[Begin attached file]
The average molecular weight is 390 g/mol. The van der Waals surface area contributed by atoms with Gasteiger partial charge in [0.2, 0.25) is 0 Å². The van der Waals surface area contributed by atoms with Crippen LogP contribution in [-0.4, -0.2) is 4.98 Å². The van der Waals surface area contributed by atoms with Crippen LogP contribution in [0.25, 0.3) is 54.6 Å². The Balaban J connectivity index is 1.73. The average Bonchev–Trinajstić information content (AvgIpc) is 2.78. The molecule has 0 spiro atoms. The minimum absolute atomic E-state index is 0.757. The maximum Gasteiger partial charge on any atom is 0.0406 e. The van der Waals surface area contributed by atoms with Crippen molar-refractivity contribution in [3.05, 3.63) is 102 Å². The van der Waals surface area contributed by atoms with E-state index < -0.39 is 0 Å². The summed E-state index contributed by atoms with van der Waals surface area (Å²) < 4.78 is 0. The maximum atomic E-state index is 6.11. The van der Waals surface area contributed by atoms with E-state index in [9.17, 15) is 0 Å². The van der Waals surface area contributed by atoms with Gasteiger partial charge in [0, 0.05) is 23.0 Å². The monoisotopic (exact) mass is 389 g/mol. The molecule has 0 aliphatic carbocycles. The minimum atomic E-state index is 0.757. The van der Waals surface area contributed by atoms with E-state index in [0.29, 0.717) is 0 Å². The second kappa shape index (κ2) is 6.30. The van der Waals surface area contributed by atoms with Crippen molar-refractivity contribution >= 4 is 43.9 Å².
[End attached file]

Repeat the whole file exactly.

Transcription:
The average molecular weight is 390 g/mol. The van der Waals surface area contributed by atoms with Gasteiger partial charge in [0.2, 0.25) is 0 Å². The van der Waals surface area contributed by atoms with Crippen LogP contribution in [-0.4, -0.2) is 4.98 Å². The van der Waals surface area contributed by atoms with Crippen LogP contribution in [0.25, 0.3) is 54.6 Å². The Balaban J connectivity index is 1.73. The average Bonchev–Trinajstić information content (AvgIpc) is 2.78. The molecule has 0 spiro atoms. The minimum absolute atomic E-state index is 0.757. The maximum Gasteiger partial charge on any atom is 0.0406 e. The van der Waals surface area contributed by atoms with Crippen molar-refractivity contribution in [3.05, 3.63) is 102 Å². The van der Waals surface area contributed by atoms with E-state index < -0.39 is 0 Å². The summed E-state index contributed by atoms with van der Waals surface area (Å²) < 4.78 is 0. The maximum atomic E-state index is 6.11. The van der Waals surface area contributed by atoms with E-state index in [9.17, 15) is 0 Å². The van der Waals surface area contributed by atoms with Gasteiger partial charge in [0, 0.05) is 23.0 Å². The monoisotopic (exact) mass is 389 g/mol. The molecule has 0 aliphatic carbocycles. The minimum atomic E-state index is 0.757. The van der Waals surface area contributed by atoms with E-state index in [0.29, 0.717) is 0 Å². The second kappa shape index (κ2) is 6.30. The van der Waals surface area contributed by atoms with Crippen molar-refractivity contribution >= 4 is 43.9 Å².